Journeys in Texas Continued: The Wind, Explorations of the Hueco Tanks, and Carlsbad Caverns of New Mexico
11/07/2011 75 °F
“One night a wild young cowboy came in, wild as the west Texas wind.” Marty Robbins
I understand these lyrics a lot better now. I have a full appreciation of the wind that whips the grassland and mountains of west Texas. I have fully experienced the Wild West Texas wind during two nights of attempted sleep. The wind was just as Marty writes, it came on all of a sudden, as a cowboy would enter a bar, and suddenly the wind turns violently strong whipping everything in its way. I have never experienced wind like this, and I was impressed.
In our sturdy little tent (named Columbus), we attempted to sleep, but it was a long time coming. The wind hammered, harangued, whapped the sides of the tent, pushing them in with such ferocity as to slap us around every few minutes. I was viciously slapped in the face, until I finally rolled over and let my back be massaged by the tumult. It took awhile to get used to the noise, and the beatings, but eventually both of us slept.
What was just as amazing was the how quickly it came and went (just like Marty‘s cowboy). At one point, I had finally fallen asleep. I awoke a few hours later to silence, with just a breath of fresh morning air under sunny skies for wind. I doubt anybody would believe me if I tried to tell them of the gale in the night.
The wind is part of the allure of west Texas.
Besides the wind, the geology of the northern Chihuahua desert is just as impressive. Ihave been spending my quality time exploring the Hueco Tanks, east of El Paso, and Carlsbad caverns of New Mexico. Between both parks, I have spent more of my days underneath the earth as I have spent walking above it.
Hueco Tanks State Park
Huecos are hollows, or water carved recesses in rock. The Hueco Tanks area are just that, an ancient low lying mound of rock that are filled with huecos. The huecos store water in them even during the driest parts of the year. In the desert, water is life, and life has flourished here for thousands of years. Man has used these watering holes for just as long. The low rocky mountains are a jumble of humongous rock slabs, piled up boulders and narrow caves and crevices. Man has been leaving their signatures for as long as they have been coming to the tanks. The ancient visitors left pictographs of masks, and hunting scenes, more recent but still historical visitors (in the 1800’s) chiseled their names, dates, and home into the rock. Modern morons have left their mark-using spray paint, sometimes covering up the priceless ancient markings.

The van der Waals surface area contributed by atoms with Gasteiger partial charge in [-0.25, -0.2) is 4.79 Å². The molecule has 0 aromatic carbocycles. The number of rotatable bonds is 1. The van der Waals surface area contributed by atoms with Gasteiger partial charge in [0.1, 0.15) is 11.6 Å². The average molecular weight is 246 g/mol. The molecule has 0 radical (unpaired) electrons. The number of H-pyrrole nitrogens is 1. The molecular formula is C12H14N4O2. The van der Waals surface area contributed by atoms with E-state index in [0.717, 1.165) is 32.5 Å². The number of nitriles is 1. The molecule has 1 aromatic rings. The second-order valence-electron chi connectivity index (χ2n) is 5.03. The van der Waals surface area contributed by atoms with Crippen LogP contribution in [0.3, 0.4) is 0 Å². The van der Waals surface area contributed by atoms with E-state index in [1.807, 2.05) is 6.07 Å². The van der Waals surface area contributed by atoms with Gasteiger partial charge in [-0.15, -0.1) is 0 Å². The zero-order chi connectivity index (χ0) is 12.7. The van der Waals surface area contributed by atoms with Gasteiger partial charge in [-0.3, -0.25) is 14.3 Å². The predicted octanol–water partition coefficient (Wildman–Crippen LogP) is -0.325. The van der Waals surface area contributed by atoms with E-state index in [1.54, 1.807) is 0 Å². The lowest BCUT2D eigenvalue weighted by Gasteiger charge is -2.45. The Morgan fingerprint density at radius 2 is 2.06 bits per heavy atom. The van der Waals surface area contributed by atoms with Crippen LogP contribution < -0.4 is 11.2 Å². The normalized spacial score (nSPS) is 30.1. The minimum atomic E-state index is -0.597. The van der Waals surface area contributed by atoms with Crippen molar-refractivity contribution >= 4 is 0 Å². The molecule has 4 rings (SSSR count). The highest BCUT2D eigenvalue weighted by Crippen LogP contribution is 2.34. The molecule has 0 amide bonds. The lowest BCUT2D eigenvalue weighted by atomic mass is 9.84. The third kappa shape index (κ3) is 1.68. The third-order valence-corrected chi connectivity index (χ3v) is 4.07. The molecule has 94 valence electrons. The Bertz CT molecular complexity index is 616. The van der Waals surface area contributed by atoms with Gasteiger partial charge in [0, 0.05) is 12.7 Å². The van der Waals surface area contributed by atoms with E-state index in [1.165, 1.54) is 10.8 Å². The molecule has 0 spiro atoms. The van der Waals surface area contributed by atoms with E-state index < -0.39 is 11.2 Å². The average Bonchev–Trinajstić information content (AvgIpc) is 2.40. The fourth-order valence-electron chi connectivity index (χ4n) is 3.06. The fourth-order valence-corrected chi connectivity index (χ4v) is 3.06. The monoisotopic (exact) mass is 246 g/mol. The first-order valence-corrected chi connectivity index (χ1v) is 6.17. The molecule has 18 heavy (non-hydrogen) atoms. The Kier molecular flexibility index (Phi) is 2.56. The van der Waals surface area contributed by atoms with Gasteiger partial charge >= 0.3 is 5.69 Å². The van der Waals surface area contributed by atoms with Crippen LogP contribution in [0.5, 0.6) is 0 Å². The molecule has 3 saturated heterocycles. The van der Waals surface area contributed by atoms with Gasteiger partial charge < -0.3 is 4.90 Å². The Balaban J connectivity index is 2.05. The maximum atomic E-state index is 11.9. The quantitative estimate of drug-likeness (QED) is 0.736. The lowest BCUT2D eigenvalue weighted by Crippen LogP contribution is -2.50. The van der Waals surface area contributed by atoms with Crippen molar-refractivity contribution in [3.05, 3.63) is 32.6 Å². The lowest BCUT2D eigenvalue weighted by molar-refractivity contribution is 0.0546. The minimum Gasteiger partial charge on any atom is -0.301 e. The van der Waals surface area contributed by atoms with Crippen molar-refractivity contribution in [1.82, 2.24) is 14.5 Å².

The park is well regulated, and they keep track of who comes and goes, as they only allow a limited number of visitors each day. They are doing a good job preserving the ancient sites, yet allowing the boulders and rock to be used what it ought to be used for: the great playground that it is.
Hueco Tanks state park is designated by four “mountain zones.” Three of the zones are closed to the public and are only reachable by ranger-guided tour. One of the zones, North Mountain, is open for day use only, and that is where I spent my time exploring. With a map, a climbing guide to the boulders, and my reckoning, I spent a day traversing north mountain.
It was tremendous fun to explore through the giant boulders, rock slabs, slot canyons and caves. It reminded me of exploring Joshua Tree National Park’s rock islands, and my approach was much the same. With determined effort, I found I could climb, slither, slide, crawl and squeeze my way through the mountain. I was in my element, my urge to explore unleashed.
Using these methods, we stumbled upon most of the ancient sites. One cave was filled with paintings of masks in exquisite condition. The rock was slick from the hundreds if not thousands of feet that have visited this amazing cave. This was a good place, an ancient place, and one I will never forget.
Though we were not the first people to explore these mountains, and find these ancient sites, it felt like we were the first. It was exciting, and fun, and the thrill of discovery was intoxicating. I happily left the mountain in the late afternoon. I was satisfied with my efforts.
Creatures of Hueco Tanks
Lizards and Horse Lubber Grasshopper